“Bite-Size Bits of Local, National, and Global History”
“Bite-Size Bits of Local, National, and Global History”
Boonville in Cooper County, Missouri — The American Midwest (Upper Plains)

David Barton

1783 - 1837

David Barton Marker image. Click for full size.
By William Fischer, Jr., April 11, 2011
1. David Barton Marker
David Barton was born December 14, 1783, near Greeneville, North Carolina (now Tennessee). He came to the then-Louisiana Territory in 1809. Though Barton had some legal training, his first job was teaching in St. Charles. When the Missouri Territory was formed in 1812, Barton studied the French influence on civil laws and served as a mounted ranger under Nathan Boone, son of Daniel and Rebecca Boone. After two years he volunteered and gained popularity as a Boonslick Country Ranger Company private. Barton served as Territorial Attorney General from 1813 until 1815. Appointed Circuit Judge of the Northern District of Missouri, he presided over the first circuit court session west of the Mississippi River on March 1, 1815, in Hannah Allision Cole's cabin in Boonville, then part of Howard County. Major Stephen Cole, Hannah's brother-in-law, was present and swore in the courtroom. Judge Barton fined Cole $1. Cole objected, but paid. That afternoon Cole, also a Justice of the Peace, held court on a log in front of the cabin. Barton was returning from dinner, stopped to watch and smoked his pipe. Cole fined Barton $1 for smoking in the courtroom. Barton paid and the men were even! In 1817 Barton returned to his law practice and in 1818 was elected to the Territorial House of Representatives. Designated Speaker of the House, he didn't complete
David Barton Monument image. Click for full size.
By William Fischer, Jr., April 11, 2011
2. David Barton Monument
his term, instead returning to private practice. In 1820 Missouri applied for statehood and elected Barton President of the State Constitutional Convention. Barton used his knowledge of French law and English Common Law to write the state's first constitution. It was described as a model of moderation and political sagacity and remained in effect until the 1865 Constitution. His integrity and ability as an orator and leader resulted in Barton becoming Missouri's first United States Senator. He served until 1831, returned to St. Louis and represented it in the legislature for two years. Barton returned to Boonville in 1836, poor, in failing health, with no family (he never married). He was tended to by the William Gibson family until he died on September 28, 1837. Boonville's citizens raised money for his tombstone and buried him in Sunset Hills Cemetery. In March, 1853, his remains were moved to Walnut Grove Cemetery, next to the original state fairgrounds in Missouri. Cemetery owners saw Barton's grave as a potential tourist attraction and convinced the legislature to appropriate $400 for a marble gravestone and iron fence on December 8, 1855. The fence was removed in World War II, but the gravestone remains - highlighted by an upside down torch being extinguished and the words, "A profound jurist, an honest and able statesman, a just and benevolent man." Barton's original gravestone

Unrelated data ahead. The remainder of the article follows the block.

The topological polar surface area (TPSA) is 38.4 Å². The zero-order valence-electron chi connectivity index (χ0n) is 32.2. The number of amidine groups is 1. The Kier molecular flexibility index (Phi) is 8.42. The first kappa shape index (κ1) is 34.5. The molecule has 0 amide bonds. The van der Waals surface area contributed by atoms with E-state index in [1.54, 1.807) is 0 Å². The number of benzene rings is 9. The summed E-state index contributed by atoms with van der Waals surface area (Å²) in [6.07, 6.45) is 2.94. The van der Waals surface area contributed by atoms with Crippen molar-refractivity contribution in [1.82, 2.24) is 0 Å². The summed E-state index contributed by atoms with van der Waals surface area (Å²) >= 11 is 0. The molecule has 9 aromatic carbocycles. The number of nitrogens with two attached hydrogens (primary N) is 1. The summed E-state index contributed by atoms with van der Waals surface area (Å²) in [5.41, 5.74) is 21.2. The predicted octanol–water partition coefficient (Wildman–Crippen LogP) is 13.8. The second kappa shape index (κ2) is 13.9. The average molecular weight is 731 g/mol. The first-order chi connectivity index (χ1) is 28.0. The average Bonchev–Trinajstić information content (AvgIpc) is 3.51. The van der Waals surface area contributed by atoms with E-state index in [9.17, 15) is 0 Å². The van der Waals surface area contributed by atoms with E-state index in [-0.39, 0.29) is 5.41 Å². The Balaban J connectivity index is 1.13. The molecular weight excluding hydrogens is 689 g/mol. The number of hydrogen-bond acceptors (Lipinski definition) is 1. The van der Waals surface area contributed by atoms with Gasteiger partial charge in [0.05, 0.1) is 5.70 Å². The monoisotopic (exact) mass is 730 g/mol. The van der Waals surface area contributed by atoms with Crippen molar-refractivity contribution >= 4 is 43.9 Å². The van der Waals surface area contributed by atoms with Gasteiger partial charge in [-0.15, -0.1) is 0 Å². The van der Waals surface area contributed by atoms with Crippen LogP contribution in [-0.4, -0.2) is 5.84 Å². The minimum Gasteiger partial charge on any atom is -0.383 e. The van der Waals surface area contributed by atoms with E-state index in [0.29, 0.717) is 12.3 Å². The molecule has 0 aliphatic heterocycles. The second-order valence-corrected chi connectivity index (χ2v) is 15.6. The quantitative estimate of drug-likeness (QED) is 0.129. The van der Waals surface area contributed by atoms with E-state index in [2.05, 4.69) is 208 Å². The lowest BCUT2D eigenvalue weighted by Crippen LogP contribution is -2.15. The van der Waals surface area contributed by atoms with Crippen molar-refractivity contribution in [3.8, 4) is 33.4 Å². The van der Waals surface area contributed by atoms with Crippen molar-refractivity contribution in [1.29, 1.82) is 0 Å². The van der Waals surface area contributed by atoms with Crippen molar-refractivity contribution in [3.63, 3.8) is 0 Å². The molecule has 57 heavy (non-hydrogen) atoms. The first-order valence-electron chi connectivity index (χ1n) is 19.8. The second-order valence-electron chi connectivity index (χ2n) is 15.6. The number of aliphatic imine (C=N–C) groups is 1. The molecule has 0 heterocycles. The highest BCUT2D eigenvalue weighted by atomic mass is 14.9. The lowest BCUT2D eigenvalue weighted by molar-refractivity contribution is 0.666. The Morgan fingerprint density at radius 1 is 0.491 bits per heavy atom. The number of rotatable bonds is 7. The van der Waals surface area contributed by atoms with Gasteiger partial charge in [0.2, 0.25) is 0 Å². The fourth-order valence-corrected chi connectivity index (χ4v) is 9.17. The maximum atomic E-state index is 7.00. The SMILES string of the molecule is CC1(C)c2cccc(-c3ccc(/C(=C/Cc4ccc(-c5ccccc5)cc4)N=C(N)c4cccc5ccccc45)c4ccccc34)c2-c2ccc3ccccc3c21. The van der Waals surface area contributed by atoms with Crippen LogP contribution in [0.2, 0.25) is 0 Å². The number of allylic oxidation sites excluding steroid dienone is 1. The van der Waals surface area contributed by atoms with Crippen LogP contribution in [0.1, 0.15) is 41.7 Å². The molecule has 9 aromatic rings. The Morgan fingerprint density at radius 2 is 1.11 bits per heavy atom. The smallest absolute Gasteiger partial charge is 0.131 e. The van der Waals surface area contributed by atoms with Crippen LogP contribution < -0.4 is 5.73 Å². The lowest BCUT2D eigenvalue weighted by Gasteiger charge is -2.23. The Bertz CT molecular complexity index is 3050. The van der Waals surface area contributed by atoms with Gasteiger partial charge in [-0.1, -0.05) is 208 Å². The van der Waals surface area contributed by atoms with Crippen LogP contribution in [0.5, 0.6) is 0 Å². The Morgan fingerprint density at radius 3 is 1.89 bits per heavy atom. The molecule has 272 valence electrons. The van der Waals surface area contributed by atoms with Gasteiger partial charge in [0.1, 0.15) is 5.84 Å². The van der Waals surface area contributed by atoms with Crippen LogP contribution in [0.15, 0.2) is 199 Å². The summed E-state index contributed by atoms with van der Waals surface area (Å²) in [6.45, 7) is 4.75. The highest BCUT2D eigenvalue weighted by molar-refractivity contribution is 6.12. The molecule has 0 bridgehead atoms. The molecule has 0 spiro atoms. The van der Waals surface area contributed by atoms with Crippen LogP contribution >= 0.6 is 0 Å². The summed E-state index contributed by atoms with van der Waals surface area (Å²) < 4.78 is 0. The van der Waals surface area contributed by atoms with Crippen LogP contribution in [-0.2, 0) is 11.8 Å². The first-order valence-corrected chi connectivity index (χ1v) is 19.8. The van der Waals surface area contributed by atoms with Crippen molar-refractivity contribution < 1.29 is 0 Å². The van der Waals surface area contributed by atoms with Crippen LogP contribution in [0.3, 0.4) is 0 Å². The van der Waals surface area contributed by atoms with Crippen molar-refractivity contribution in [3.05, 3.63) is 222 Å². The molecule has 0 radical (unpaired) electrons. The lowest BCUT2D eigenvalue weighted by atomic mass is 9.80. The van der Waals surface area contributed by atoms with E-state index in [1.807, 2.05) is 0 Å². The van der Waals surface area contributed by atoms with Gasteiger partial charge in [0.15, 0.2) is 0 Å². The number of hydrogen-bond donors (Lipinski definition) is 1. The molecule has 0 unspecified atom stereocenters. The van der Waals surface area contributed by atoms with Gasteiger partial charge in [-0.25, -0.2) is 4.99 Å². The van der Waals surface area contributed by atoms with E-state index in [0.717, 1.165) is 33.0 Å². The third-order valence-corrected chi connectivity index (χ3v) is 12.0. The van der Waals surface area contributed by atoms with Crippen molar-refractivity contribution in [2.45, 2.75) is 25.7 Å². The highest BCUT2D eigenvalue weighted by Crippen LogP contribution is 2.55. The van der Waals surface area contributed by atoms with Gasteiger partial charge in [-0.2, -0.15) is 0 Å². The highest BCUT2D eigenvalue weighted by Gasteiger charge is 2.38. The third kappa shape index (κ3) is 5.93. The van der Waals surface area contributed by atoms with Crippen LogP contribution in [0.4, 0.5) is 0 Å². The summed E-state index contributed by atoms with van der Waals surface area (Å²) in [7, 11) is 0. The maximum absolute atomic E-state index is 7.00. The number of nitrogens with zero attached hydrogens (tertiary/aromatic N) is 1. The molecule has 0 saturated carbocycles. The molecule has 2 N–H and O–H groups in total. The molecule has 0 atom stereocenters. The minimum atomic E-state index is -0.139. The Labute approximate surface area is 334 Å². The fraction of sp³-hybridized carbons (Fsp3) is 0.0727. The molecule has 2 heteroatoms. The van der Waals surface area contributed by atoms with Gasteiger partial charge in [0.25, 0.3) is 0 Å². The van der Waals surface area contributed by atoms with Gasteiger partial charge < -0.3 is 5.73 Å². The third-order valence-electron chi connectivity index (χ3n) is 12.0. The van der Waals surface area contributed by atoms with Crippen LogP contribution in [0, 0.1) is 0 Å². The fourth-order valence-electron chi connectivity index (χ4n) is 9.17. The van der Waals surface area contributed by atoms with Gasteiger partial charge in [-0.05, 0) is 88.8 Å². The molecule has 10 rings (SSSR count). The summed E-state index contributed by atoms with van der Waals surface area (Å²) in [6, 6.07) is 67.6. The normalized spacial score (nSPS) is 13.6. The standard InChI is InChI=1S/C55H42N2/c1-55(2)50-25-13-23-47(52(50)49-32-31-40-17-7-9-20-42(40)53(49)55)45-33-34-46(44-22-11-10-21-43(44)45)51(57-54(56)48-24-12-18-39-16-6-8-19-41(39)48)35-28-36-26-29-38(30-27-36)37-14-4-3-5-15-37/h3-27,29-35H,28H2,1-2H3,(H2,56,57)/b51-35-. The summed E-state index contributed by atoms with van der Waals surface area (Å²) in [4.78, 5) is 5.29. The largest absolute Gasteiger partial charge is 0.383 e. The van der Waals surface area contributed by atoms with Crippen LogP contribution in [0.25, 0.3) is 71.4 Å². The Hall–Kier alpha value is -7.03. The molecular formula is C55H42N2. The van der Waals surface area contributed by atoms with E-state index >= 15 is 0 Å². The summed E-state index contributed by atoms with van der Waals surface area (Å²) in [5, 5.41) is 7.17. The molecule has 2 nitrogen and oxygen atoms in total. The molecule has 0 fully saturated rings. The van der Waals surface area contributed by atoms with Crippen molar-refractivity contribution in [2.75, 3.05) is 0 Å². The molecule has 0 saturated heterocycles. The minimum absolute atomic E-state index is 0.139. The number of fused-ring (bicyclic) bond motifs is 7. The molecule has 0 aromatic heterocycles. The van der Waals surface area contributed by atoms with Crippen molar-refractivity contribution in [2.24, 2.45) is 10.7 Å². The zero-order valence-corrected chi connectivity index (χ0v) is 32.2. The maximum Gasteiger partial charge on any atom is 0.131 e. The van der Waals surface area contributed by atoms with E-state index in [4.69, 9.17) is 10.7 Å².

David Barton Bust image. Click for full size.
By William Fischer, Jr., April 11, 2011
3. David Barton Bust
was moved in 1899 from Sunset Hills to the University of Missouri Francis Quadrangle, next to Thomas Jefferson's original gravestone. Boonville honored Barton's role as teacher and statesman with the opening of David Barton School in 1958. Barton County, birthplace of President Harry Truman, is named in his honor.
Erected 2009 by City of Boonville, Concerned Citizens, and Others.
Location. 38° 58.599′ N, 92° 44.664′ W. Marker is in Boonville, Missouri, in Cooper County. Marker is on Morgan Street near Main Street (U.S. 40), on the left when traveling east. Click for map. Monument is in Morgan Street Park. Marker is in this post office area: Boonville MO 65233, United States of America.
Other nearby markers. At least 8 other markers are within walking distance of this marker. James Milton Turner (here, next to this marker); Walter Williams (here, next to this marker); Hannah Allison Cole (a few steps from this marker); George Caleb Bingham (a few steps from this marker); Frederick T. Kemper (within shouting distance of this marker); Capture of Boonville (within shouting distance of this marker); Cooper County Korea - Vietnam War Memorial
Morgan Street Park image. Click for full size.
By William Fischer, Jr.
4. Morgan Street Park
(within shouting distance of this marker); Cooper County World War Memorial (about 300 feet away, measured in a direct line). Click for a list of all markers in Boonville.
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Credits. This page originally submitted on , by William Fischer, Jr. of Fort Scott, Kansas. This page has been viewed 501 times since then and 63 times this year. Photos:   1, 2, 3, 4. submitted on , by William Fischer, Jr. of Fort Scott, Kansas. This page was last revised on June 16, 2016.
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